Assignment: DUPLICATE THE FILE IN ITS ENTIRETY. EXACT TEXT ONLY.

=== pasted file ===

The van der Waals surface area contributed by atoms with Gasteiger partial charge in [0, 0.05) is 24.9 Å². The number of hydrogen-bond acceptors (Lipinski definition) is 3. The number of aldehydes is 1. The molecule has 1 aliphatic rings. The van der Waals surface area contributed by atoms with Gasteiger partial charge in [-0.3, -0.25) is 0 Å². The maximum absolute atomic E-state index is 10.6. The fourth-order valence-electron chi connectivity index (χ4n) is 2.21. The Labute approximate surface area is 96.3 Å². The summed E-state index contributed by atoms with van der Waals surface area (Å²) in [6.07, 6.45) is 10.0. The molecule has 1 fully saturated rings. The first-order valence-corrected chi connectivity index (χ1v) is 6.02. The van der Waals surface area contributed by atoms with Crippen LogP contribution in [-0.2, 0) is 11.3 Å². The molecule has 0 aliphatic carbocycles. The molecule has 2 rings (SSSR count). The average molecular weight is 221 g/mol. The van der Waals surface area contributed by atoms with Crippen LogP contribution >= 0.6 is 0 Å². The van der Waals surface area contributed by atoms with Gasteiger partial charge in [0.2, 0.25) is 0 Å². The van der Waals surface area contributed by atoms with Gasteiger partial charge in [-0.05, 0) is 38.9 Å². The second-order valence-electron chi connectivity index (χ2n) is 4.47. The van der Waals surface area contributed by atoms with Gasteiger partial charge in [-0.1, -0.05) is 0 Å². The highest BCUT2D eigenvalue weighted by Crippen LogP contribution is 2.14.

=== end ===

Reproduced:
The van der Waals surface area contributed by atoms with Gasteiger partial charge in [0, 0.05) is 24.9 Å². The number of hydrogen-bond acceptors (Lipinski definition) is 3. The number of aldehydes is 1. The molecule has 1 aliphatic rings. The van der Waals surface area contributed by atoms with Gasteiger partial charge in [-0.3, -0.25) is 0 Å². The maximum absolute atomic E-state index is 10.6. The fourth-order valence-electron chi connectivity index (χ4n) is 2.21. The Labute approximate surface area is 96.3 Å². The summed E-state index contributed by atoms with van der Waals surface area (Å²) in [6.07, 6.45) is 10.0. The molecule has 1 fully saturated rings. The first-order valence-corrected chi connectivity index (χ1v) is 6.02. The van der Waals surface area contributed by atoms with Crippen LogP contribution in [-0.2, 0) is 11.3 Å². The molecule has 0 aliphatic carbocycles. The molecule has 2 rings (SSSR count). The average molecular weight is 221 g/mol. The van der Waals surface area contributed by atoms with Crippen LogP contribution >= 0.6 is 0 Å². The van der Waals surface area contributed by atoms with Gasteiger partial charge in [0.2, 0.25) is 0 Å². The van der Waals surface area contributed by atoms with Gasteiger partial charge in [-0.05, 0) is 38.9 Å². The second-order valence-electron chi connectivity index (χ2n) is 4.47. The van der Waals surface area contributed by atoms with Gasteiger partial charge in [-0.1, -0.05) is 0 Å². The highest BCUT2D eigenvalue weighted by Crippen LogP contribution is 2.14.